78 Bmjv.de. 2015. Mehr Schutz Bei Häuslicher Gewalt, N. 35 79 §31(2) Residency Act
34 The state resumes its problem definition, in the citation above ‘abuse of the system of Germany’ by financial exploitation, once more illustrating the state a target and conversely the spouse, here WDR, the perpetrator or the ‘responsible’ of ‘abuse’; she is the defined problem here. Though §31 (2) from which the quote is part of, aims at supporting WDR who is a victim of domestic abuse, it reinforces the notion of an untrustworthy, suspiciously regarded woman and migrant; the quote shows that a woman with dependent residency in addition to proving her victimhood, she is obligated to realize integrative expectancies.
Being tested as a woman claiming domestic abuse, and a migrant, entails when demanding her own right to exist independently of that of her husband she is primarily treated as a migrant, connected to migrant responsibilities, discourse, requirements and values.
The time in which the convention was officially ratified, is simultaneously a phase of conflict with migration. The incidents of the abuse of Migrant men towards women on New Year’s Eve 2015/ 2016, may have swayed the government to increase safety for women and victims of sexual abuse, but it may as well have played a part in the reservation of Article 59, and subsequent safeguarding of women with dependent residency and domestic abuse.
At that time, stricter rules for residency permits have been expressed; The socio-political context, by this analysis, may explain one link between the reservation of Article 59 and migrant women.
A woman with dependent residency in her process to autonomy, is consistently questioned as a woman, and as a ‘proper’ migrant, while in the procedure being confronted with an intrinsic distrust against her.
In the previous sections, I have provided a discursive illustration of woman, woman with dependent residency, and roughly demonstrated the portrayal of governmental discourse of WDR in context of domestic abuse, in the analyzed memorandum. It has been shown, that the processes with which a woman, with dependent residency in connection to domestic abuse claims, is met with is deeply interweaved with current discourse on migration.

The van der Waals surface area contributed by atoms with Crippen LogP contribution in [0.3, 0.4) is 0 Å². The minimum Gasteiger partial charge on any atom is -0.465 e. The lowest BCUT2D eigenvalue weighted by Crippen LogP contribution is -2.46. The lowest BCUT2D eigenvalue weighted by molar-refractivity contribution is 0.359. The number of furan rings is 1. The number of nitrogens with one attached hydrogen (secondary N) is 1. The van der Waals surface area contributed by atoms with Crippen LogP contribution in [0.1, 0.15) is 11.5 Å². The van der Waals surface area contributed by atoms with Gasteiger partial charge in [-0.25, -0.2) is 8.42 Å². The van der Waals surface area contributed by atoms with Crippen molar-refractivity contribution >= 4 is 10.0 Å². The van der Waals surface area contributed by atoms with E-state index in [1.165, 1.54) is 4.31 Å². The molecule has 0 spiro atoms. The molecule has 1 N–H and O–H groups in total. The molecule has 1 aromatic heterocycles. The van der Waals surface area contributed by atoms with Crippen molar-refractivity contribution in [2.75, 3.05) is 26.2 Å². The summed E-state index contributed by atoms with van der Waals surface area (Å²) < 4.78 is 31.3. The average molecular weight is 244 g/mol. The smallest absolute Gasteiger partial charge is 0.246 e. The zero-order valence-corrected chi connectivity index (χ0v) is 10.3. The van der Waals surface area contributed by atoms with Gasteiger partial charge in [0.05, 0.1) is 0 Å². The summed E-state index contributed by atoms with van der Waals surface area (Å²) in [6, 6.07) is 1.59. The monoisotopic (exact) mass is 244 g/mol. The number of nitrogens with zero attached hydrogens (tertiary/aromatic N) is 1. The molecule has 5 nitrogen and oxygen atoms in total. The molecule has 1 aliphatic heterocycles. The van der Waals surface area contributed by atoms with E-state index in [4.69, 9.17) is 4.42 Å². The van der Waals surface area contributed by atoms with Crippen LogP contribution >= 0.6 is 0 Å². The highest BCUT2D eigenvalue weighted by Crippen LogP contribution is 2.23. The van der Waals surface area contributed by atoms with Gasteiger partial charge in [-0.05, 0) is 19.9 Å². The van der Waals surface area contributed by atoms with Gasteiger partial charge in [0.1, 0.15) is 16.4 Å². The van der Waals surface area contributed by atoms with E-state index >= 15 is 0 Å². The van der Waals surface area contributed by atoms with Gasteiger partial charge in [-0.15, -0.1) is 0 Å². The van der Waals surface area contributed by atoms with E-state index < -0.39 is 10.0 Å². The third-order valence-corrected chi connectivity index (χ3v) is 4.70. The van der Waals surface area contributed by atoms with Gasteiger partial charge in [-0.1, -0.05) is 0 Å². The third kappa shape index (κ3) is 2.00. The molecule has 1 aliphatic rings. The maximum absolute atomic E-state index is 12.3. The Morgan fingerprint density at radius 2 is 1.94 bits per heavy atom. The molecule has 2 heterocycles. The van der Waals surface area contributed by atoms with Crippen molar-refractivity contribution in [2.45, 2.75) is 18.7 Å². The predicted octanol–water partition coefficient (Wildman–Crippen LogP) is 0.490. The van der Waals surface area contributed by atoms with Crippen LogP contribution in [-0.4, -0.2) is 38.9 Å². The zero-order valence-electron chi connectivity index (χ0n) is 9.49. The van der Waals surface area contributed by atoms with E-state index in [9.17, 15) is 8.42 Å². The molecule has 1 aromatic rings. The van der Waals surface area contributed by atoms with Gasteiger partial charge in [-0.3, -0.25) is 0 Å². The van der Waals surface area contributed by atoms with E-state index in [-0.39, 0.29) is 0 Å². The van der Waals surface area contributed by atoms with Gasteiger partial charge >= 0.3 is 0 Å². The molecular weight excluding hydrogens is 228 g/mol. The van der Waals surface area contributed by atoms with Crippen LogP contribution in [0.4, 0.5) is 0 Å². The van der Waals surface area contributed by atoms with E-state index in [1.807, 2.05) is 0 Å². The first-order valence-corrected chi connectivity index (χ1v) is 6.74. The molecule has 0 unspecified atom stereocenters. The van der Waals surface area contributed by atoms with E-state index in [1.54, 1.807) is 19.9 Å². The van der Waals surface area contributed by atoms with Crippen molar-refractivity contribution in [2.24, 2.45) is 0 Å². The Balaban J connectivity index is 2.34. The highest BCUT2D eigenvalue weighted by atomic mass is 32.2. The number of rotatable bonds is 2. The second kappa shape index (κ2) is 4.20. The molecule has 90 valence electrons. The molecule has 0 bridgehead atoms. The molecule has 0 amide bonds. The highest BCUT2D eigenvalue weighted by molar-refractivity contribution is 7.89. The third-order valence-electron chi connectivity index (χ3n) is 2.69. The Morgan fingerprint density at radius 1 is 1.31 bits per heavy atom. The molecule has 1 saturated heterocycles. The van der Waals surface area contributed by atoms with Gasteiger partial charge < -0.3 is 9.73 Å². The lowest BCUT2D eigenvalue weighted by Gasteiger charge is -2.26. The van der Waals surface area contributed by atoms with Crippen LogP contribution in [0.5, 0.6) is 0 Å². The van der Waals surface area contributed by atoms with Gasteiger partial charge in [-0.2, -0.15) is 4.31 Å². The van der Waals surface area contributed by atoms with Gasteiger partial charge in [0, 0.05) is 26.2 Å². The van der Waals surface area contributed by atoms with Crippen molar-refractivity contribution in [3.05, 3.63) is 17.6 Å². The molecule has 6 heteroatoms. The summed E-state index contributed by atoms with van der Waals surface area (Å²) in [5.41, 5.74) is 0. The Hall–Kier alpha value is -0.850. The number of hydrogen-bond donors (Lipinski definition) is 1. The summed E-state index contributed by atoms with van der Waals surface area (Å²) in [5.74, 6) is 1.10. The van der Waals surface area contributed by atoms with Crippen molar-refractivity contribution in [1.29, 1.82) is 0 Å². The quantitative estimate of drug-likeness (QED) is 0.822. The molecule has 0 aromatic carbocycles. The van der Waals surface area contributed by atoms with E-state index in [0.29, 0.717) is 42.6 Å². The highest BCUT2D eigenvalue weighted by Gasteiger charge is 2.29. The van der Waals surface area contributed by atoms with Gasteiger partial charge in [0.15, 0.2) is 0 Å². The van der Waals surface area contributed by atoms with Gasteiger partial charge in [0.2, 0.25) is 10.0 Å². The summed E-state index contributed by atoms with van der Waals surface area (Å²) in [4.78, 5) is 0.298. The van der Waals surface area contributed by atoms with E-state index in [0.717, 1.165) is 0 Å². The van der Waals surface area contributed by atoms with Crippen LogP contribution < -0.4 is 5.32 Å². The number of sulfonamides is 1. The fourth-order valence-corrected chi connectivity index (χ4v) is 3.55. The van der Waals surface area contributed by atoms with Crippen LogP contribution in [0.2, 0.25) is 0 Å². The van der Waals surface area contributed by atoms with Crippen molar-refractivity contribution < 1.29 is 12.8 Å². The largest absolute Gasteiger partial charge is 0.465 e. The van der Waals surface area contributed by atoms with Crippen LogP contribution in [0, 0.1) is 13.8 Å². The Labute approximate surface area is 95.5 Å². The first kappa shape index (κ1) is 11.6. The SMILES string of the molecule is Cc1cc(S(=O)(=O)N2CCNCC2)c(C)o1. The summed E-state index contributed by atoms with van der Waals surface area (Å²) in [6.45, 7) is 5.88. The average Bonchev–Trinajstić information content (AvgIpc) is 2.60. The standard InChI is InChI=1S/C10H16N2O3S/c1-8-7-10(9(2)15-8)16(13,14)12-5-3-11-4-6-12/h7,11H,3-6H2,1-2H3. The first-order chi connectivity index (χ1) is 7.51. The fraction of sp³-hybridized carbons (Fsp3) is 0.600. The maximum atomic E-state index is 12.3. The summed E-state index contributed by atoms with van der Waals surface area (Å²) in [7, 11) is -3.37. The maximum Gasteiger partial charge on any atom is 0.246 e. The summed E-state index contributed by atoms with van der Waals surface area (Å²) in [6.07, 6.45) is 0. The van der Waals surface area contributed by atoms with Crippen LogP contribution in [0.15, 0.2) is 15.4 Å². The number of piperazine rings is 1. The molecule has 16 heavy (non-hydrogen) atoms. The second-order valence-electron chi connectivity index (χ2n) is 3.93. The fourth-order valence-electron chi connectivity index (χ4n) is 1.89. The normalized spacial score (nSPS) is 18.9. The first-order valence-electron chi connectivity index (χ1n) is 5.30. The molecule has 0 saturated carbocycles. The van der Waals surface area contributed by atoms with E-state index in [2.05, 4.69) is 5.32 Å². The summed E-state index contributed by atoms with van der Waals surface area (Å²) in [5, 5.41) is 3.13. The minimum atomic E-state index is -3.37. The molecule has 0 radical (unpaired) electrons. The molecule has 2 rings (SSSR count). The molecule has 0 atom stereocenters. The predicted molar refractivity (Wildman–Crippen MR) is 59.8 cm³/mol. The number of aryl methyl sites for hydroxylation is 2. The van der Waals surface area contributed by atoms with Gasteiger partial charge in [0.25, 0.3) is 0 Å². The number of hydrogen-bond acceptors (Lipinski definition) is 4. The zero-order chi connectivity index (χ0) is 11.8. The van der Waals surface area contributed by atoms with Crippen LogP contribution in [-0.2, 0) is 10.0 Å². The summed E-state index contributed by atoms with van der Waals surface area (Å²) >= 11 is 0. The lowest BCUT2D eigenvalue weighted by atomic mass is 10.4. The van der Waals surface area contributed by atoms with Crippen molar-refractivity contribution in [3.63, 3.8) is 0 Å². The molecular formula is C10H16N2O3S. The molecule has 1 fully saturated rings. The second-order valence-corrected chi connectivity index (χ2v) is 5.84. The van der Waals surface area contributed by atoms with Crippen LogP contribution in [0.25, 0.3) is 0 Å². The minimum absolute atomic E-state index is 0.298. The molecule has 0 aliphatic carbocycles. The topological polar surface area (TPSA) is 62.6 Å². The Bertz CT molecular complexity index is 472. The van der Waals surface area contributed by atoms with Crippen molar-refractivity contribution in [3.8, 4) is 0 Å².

35 findings of the previous segments which the conclusion will too, though this segment will to then use articulation theory, to deduce new possible meaning.
Articulation proposes, discourse is according to the context it is framed within. In it, empty signifiers such as ‘woman’, ‘migrant’, ‘man’ ‘threat’, ‘benefit’, et cetera, connect, are filled with values, and generate meaning constantly. Indefinite truths are the result, in this instance, unlimited re-articulations of the Woman with dependent residency.
At the outset, woman, displayed in this analysis, is naturally framed within ‘family’. She is not only safeguarded by the family, §6 of the German Basic Law, woman is defined within it- through ministry and governmental texts. Laws in response to the problem identification of woman, thus must be, according to this theory, framed within a specific family perspective, and within a particular understanding of ‘woman’ to that the goals and measures answer to. In the German heteronormative milieu, with its diagnosis and prognosis, the government simultaneously frames woman in dependence to man and paradigmatically leaves out the women not fitting the norm. Being a woman too, the woman with dependent residency is defined within family, though furthermore is brought in connection with migrant biographies, alongside with collective feelings connected to migration and contextual dependent collective social experiences with migration, like that of the New Year’s Eve today is.
Existing discursive articulation has linked stances on migration to the woman with dependent residency and produced, a to be viewed with suspicion, representation of her.
This picture also is a re-compromised picture of the defined ‘woman’ overall and the measures and goals she enjoys. Thus, the WDR is caught in a constant investigation of her life, her marriage, integration – German skills, financial threat or benefit- and her claims of domestic abuse through a challenging process, simultaneously running counter to the public image of her and her own narrative of a conflicted diasporic life82.
In any case, the WDR’s conflicts in and out of family, fails to comply with conflicts that ‘woman’ is linked to and thus seems to drop out of the common prognosis, to empower women to the standard of men. Instead articulation theory proposes, that when the context and association of concepts is within a migrational context prognosis follows suite83; current processes are only partly to empower her but aim to test her integrative skills and credibility. 82 Lehmann, 2008, N. 9